Once again, it has to do with different pricing schemes. The manufacturer would sell the hundred-dollar bottle for $100 in the US, but in the UK it might sell it for $30. This allows overseas distributors to order excess inventory and send whatever they don't use back to the US supply chain at say, $60. So instead of paying $97 for the product, a US wholesaler can pay this overseas distributor $60. Both parties stand to make a whole lot of margin on that sale. Now there are all sorts of loopholes for people to make money unethically.
So the wholesaler that gets it for $60 isn't talking. But they have to sell it to somebody else. And the pharmacy that buys it is going to run it through a reader, and alert the manufacturer.
Absolutely. So wholesalers, especially large wholesalers, will participate in authenticating these products along the supply chain. But some of the smaller wholesalers—or let's say the less ethical wholesalers—might not. But the end user, whether it's a retailer or a hospital, could send a signal back to the manufacturer. And they will say, "Whoa! How did this bottle make it back to the US?"
Any other benefits?
Returns processing. About two percent of pharmaceuticals are returned, generally. And people often don't know the price that they actually paid for the returned product. Let's say a pharmacy gets product directly from manufacturers and also from several wholesalers. They might have no idea who they need to send it back to.
The same with expirations. Once the RFID system provides some downstream visibility, everyone in the supply chain can do a better job of tracking the expiration dates of individual bottles. Let's say there's a bottle of medicine that's going to expire and a pharmacy wants to send it back. Well, did they buy it directly from the manufacturer? Or did they buy it from a wholesaler? If they send it all back to the manufacturer or all to the wholesaler, people would have to process returns on products that they never sold in the first place. RFID tags would end the confusion.
At the moment, distributors don't just make money selling the product downstream at a profit, they also sell data about their customers upstream to the manufacturer. Wouldn't RFID cut off this income stream if a manufacturer required wholesalers to open up their RFID records?
I don't think so. Wholesalers and retailers are customers of the manufacturers. So I think the business arrangement is more complicated than just asking them to open up the data stream for manufacturers. What I like to say is that RFID infrastructure will allow full visibility if the business arrangement calls for it. But my sense is that everyone may hold on to some piece of the data themselves and share other pieces of data. Just because the infrastructure is capable of doing it, I don't think that means that everyone's going to sign on and share all the data all the time.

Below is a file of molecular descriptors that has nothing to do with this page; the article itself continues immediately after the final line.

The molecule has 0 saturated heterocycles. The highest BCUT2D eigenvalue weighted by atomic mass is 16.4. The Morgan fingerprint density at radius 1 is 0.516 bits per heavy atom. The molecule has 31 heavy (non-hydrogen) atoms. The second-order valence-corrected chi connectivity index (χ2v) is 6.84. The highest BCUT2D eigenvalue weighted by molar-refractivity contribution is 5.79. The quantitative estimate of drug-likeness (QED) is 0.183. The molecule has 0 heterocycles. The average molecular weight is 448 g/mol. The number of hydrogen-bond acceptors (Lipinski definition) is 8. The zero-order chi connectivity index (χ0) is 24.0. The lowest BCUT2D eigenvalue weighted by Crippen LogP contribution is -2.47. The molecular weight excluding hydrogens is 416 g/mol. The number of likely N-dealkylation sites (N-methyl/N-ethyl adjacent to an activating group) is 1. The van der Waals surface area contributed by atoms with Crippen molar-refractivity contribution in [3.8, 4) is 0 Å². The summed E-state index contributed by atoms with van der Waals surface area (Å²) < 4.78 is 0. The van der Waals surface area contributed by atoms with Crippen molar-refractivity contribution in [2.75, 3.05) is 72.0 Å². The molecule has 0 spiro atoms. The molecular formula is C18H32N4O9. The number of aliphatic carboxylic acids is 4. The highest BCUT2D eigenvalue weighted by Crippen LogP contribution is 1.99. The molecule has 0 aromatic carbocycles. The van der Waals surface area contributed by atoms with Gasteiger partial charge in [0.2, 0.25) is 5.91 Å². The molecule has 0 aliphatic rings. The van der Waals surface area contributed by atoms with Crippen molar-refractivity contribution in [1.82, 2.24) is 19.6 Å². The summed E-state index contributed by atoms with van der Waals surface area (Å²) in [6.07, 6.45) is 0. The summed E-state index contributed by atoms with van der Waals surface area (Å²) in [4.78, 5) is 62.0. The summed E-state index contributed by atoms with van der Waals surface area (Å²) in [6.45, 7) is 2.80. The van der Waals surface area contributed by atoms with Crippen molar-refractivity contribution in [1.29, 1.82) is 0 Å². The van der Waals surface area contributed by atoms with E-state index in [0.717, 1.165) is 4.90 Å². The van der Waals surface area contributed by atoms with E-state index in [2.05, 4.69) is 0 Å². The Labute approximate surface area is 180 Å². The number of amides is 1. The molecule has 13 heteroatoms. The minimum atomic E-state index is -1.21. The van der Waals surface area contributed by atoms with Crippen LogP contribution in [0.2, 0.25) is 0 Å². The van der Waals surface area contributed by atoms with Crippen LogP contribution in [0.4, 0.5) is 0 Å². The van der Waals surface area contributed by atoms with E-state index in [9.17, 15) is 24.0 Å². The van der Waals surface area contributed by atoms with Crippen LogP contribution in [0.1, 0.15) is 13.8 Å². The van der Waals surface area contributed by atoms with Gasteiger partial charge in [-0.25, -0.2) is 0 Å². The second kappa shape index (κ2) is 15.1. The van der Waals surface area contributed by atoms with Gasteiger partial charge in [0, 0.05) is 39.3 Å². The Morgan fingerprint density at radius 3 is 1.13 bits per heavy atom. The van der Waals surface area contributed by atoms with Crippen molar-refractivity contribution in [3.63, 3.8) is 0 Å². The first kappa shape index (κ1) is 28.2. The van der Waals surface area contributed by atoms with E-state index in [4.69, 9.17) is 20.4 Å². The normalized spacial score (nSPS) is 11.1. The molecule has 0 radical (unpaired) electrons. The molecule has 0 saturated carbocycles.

But pharma tends to have a lot of patented products that retailers can't live without. Does the retailer have an argument against giving up the data?
I believe so. While I agree with you that manufacturers have a certain amount of leverage in the pharmaceutical industry, I think the retailer still has the human interface with the consumers. So I don't think the manufacturer can just mandate data sharing.
IBM's primary interest is to promote standards-based infrastructure and data sharing so that members in the supply chain are capable of sharing data. With RFID, they can actually have a good business discussion about how to do that.
At this early stage, I think people are going to keep their existing business relationships intact but just get more granular data in real time and see how that changes the manufacturer's forecasting and planning, or inventory management. Or maybe manufacturers really will need the wholesalers and retailers to charge them less for data.
But every time the RFID reader reads a tag, that information registers on the mother database, right?
No, why not?
It doesn't always have to be registered on the mother database. Generally speaking, the data within an enterprise are held by that enterprise. When the wholesaler chooses to share with the manufacturer, that data stream has to be turned on by the wholesaler. Then the manufacturer is allowed to query into a wholesaler's database and see the transactions.
It looks like RFID might be good for business. But FDA is still the driver. Are there signs that FDA is committed to this technology?
I think the fact that the FDA commissioned an internal study to test RFID impact on biologic product is one indication. The FDA wouldn't be putting in all of that effort if they didn't think RFID was going to be a key technology enabler in potentially reducing counterfeit drugs. They're using their own scientists, spending their time to develop the protocol, and they're selecting some commercially available products. They're testing it, and they're going to provide the results to the industry. Which means the FDA to some degree is putting their neck on the line. It looks like a lot of work if they weren't going to really push for adoption of RFID technology.
Paul Chang is associate partner at IBM Business Consulting Services, where he leads the initiative in radio-frequency-identification (RFID) technology for life-sciences industries. He began thinking about possible applications for RFID in pharma's supply chain in 2003, when he worked for Mead Westvaco Intelligent Systems. Before joining IBM, he worked briefly for Texas Instruments. IBM calls him an "informal advisor" to FDA.